The EU has signed a bilateral agreement which will allow Norway unlimited access to blue whiting fisheries in Irish waters in 2021
The EU and Norway have agreed a deal which will allow Norwegian pelagic boats unlimited fishing access for blue whiting in Irish waters.
The deal was signed as part of the EU – Norway bilateral deal on Tuesday which saw Norway exchange a blue whiting quota of 37,500 tonnes from the EU, and in turn it has gained access to fish the Norwegian blue whiting quota in Irish waters, without any area restrictions.
The EU and Norway have agreed to a joint TAC for blue whiting of 141,648 tonnes for 2021.
The bilateral fisheries deal saw Norway and the EU sign three quota agreements.
The news of the deal has been widely welcomed by the Norwegians.
“I am pleased that the agreement with the EU and the UK is finally in place. This is the first quota agreement between three parties in the North Sea, and a prerequisite for sustainable management,” says Minister of Fisheries and Seafood Odd Emil Ingebrigtsen in a press release.
On Tuesday, Norway also signed the trilateral fisheries deal with the EU and the United Kingdom. Norway, the EU and the UK have, since the turn of the year, been in negotiations on fisheries agreements for 2021.
In addition to the tripartite fisheries deal, Norway and the EU have now entered into two-party agreements on the North Sea and Skagerrak, as well as the neighbourhood agreement with Sweden. Thus, Norway and the EU agree on access to fishing in each other’s zones and quota exchange.
“It is good news that we have agreed with the EU on a fisheries agreement for 2021. Both parties have been flexible and solution-oriented, and I believe we have a balanced agreement that supports our good relationship,” says Ingebrigtsen.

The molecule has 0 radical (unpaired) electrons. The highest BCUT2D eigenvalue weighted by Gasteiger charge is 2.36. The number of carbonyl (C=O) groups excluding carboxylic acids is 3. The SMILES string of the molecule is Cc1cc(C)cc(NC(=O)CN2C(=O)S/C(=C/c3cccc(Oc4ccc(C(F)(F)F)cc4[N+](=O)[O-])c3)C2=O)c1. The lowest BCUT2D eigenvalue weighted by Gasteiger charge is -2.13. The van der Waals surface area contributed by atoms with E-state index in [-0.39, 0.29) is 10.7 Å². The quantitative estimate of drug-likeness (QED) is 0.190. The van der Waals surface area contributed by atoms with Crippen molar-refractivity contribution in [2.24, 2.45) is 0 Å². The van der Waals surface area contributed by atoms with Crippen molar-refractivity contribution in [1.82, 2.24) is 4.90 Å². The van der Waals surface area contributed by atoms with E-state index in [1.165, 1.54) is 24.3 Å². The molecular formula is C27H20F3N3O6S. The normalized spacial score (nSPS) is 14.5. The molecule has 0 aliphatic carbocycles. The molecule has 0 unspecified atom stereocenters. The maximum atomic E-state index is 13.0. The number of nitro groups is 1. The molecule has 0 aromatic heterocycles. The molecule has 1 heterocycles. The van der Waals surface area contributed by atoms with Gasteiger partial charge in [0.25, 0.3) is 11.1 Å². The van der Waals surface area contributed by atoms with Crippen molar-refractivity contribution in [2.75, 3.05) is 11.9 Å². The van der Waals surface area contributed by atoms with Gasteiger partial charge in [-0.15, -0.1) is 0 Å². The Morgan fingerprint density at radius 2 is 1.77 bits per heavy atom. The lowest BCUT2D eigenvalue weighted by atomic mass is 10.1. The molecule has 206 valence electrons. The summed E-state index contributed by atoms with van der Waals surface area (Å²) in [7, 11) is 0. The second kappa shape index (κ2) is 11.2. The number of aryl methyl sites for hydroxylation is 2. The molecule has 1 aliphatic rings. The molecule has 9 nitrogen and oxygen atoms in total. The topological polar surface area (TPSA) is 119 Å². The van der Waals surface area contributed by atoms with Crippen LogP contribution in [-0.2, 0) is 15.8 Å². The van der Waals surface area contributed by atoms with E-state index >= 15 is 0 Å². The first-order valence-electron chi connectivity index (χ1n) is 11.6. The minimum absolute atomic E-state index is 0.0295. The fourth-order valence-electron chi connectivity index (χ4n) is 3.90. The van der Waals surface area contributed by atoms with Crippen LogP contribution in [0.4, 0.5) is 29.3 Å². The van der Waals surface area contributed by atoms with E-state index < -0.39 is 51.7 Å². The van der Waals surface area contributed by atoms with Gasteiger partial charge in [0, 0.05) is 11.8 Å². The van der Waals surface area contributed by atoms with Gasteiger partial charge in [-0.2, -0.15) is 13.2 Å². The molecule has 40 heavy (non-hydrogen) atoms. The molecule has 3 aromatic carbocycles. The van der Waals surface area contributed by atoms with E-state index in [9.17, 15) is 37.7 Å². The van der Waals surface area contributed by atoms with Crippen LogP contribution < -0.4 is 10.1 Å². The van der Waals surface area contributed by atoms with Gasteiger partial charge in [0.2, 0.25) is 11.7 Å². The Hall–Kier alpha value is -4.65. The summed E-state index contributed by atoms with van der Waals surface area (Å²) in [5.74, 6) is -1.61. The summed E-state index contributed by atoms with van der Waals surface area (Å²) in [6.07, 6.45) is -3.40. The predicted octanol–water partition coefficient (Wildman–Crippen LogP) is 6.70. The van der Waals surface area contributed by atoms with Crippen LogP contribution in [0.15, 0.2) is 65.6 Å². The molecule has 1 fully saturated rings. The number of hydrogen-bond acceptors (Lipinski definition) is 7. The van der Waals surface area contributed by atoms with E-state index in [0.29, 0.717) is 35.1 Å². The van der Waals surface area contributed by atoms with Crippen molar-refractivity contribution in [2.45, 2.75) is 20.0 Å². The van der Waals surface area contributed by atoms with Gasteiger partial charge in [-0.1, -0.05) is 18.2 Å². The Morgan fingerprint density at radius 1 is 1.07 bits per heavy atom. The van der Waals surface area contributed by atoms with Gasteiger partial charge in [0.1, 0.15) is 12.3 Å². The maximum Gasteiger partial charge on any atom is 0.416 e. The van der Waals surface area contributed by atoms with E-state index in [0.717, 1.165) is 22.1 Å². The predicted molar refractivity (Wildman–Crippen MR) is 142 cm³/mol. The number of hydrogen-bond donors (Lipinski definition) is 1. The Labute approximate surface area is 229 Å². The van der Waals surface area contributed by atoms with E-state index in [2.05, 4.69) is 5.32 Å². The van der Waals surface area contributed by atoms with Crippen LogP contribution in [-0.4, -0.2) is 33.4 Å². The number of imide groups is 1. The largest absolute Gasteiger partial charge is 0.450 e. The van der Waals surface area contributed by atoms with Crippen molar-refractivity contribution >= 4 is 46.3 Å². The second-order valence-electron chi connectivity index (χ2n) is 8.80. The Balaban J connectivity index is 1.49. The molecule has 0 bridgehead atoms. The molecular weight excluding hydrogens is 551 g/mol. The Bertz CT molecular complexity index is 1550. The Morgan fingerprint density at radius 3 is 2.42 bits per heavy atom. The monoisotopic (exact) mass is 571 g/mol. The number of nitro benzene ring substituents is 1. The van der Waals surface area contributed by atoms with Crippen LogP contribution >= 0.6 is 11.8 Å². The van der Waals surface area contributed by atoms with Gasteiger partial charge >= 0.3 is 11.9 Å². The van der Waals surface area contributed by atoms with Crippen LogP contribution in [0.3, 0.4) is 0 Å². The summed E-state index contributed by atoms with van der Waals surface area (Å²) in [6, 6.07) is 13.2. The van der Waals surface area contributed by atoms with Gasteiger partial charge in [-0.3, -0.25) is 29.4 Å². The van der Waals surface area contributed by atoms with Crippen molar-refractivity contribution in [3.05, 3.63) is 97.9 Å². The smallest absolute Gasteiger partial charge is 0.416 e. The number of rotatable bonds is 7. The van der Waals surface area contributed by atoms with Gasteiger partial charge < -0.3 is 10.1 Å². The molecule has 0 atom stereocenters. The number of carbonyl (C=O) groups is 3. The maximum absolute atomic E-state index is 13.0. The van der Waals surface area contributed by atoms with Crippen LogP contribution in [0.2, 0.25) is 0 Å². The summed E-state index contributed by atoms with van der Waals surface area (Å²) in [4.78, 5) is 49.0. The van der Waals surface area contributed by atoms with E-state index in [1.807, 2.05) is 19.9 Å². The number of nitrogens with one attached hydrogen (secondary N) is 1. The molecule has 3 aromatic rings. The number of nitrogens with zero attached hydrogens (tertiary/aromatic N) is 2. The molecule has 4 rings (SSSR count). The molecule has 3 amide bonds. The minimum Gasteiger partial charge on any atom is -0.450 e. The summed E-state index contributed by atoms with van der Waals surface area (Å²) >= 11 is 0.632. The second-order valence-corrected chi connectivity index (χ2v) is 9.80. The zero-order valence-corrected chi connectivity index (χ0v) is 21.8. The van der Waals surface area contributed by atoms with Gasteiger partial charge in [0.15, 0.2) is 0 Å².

With quota exchange in place, Norwegian fishermen can start fishing on the quotas Norway has exchanged for itself off Greenland and in the EU zone.
“These agreements are important for maximizing value creation for the Norwegian fishing industry. We have had an ongoing dialogue with the industry, which supports the outcome of the negotiations. Now it remains to put in place a two-party agreement with the United Kingdom, where the negotiations continue in full force,” says the Minister of Fisheries and Seafood.
Facts about the quotas
– The saithe quota has been reduced by 25 per cent to 59,512 tonnes, of which the Norwegian quota is 30,946 tonnes.
-The quota for North Sea herring was 356,357 tonnes and here the Norwegian quota is 103,344 tonnes.
– The cod quota was sharply reduced last year, and further reduced to 13,246 tonnes this year, where the Norwegian quota is 2,252 tonnes before sales.
– Norway has exchanged a blue whiting quota of 37,500 tonnes from the EU, and gained access to fish the Norwegian blue whiting quota in Irish waters, without any area restrictions.
– In addition to the closed spawning grounds that were continued by the parties for 2021, Norway will also close fields in the Norwegian zone to protect small cod later this year, as part of the rebuilding of the stock.